We are a small Episcopal Church on the banks of the Rappahannock in Port Royal, Virginia. We acknowledge that we gather on the traditional land of the first people of Port Royal, the Nandtaughtacund, who are still here, and we honor with gratitude the land itself and the life of the Rappahannock Tribe. Our mission statement is to do God’s Will in all that we do.

World War I Poetry- A Moveable Feast    

Remembering World War I – July 28, 1914. 109 years ago

World War I Poetry- A Moveable Feast    

We try to understand war through memorials, the written word and art among other mediums. In particular, poetry flourished in this war among young soldiers. World War I saw a number of fine poets on the battlefields emerge. Here are sites that discuss these contributions:

1. The Lost Poets
2. Hanover History Dept
3. War Poetry website
4. The Digital archive
5. British War Poetry

The most famous World War I poem is "In Flanders Fields" 

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Ask Yourself -What are you grateful for?

By Donna Britt July 21, 2020 at 12:42 p.m. EDT

A few years back, I was headed to the grocery store to buy a lottery ticket whose jackpot was a half-billion dollars when I ran into my neighbor Kathy. Asked if she, too, was joining the throngs buying tickets at gas stations and convenience stores, this happily married mom and grandma replied:

“I already feel like I hit the lottery.”

Her response was a wonderful example of the ancient spiritual principle that anyone looking for uplift in an anxiety-filled world might consider. Ask yourself a simple question:

What are you grateful for?

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Videos, Transfiguration, Aug. 6, 2023

Sycamore Tree Aug 6 after the cleanup this past week from a storm on July 29

Opening Hymn – “O Wondrous type!”

Gospel and Sermon – Rev. Catherine Hicks

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Sermon, the Transfiguration, Aug 6, 2023

When my five-year-old granddaughter and I are going somewhere in the car, we often listen to music that she likes.  Not too long ago, we got the soundtrack to Aladdin from the library.  My car is not exactly a magic carpet ride, but the music does take us into another world, a magical world in which what’s expected gets turned upside down and the impossible becomes reality.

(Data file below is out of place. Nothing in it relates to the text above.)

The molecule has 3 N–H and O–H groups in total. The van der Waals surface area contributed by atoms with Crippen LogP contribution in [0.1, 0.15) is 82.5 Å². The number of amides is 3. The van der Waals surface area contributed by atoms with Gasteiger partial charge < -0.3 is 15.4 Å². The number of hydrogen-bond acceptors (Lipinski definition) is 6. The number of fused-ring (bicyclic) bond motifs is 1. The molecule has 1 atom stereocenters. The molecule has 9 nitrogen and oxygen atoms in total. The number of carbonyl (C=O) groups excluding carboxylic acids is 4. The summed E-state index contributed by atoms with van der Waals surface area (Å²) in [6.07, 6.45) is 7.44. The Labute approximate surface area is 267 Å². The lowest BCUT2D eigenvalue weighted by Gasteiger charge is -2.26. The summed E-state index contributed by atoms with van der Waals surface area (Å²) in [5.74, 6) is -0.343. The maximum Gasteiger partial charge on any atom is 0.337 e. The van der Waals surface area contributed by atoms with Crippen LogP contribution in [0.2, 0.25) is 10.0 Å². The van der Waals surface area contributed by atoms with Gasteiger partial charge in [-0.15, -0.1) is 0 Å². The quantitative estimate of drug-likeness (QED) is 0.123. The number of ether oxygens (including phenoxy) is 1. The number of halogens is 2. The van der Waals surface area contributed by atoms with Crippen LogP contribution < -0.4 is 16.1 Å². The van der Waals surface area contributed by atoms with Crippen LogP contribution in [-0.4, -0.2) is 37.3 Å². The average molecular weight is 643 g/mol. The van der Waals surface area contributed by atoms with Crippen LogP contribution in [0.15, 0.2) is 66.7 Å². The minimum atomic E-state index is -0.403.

In the movie, Jasmine, a princess with all she could ever want and more than she could ever need who is imprisoned in the restrictive world of royal expectations meets  Aladdin, a street urchin who never has enough and is constantly in trouble with the law. 

The two go on a magic carpet ride high above the world that holds them both captive.  We probably all know the hit song from this show, “A Whole New World.”

As I was listening to this song yet again, the thought burst into my mind that in many ways, the lyrics have some similarities to  what is  going in today’s scripture, when Peter, John, and James go up on the mountain with Jesus to pray.  High above the world that they know, they open their hearts to God.  Although they are weighed down with sleep, they are awake enough to be aware of what is happening. 

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Transfiguration in a Prison Cell

Scriptures: Exodus 34:29-35 and Luke 9:28-36

I love a good mountaintop experience, and in the Scripture passages appointed for last Sunday, we heard about two of them. Mountaintop experiences are moments when everything changes. You gain a sudden insight into something that up until then, was hidden. You see things for what they really are. And you’re never quite the same again.

But “mountaintop experiences” don’t only happen on mountaintops…

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Sunday Links, Aug. 6, 2023, Transfiguration

  • Web site
  • YouTube St. Peter’s Page for viewing services
  • Facebook St. Peter’s Page
  • Location – 823 Water Street, P. O. Box 399, Port Royal, Virginia 22535

  • Interesting pew!

  • Sun. Aug. 6, 2023, 11am Eucharist YouTube 823 Water St. Port Royal, VA 22535
  • Lectionary Aug. 6, the Transfiguration, Transfiguration
  • Aug 6. Coffee Hour, 12pm

  • Ecumenical Bible Study, Wed., Aug. 9, 10am-12pm, Parish House Reading Lectionary for Aug. 13, Eleventh Sunday after Pentecost
  • Aug., 2023 Newsletter
  • All articles for Sunday, Aug. 6, 2023
  • Lectionary, Aug. 6, 2023, Transfiguration

    I. Theme – How we can be empowered by our relationship with God?

    The Transfiguration ” – Fra Angelico (1440-1442)

    “About eight days after Peter had acknowledged Jesus as the Christ of God, Jesus took with him Peter and John and James, and went up on the mountain to pray. And while he was praying, the appearance of his face changed, and his clothes became dazzling white.” –Luke 9:28:29

    The lectionary readings are here  or individually: 

    Old Testament – Exodus 34:29-35
    Psalm – Psalm 99
    Epistle – 2 Peter 1:13-21
    Gospel – Luke 9:28-36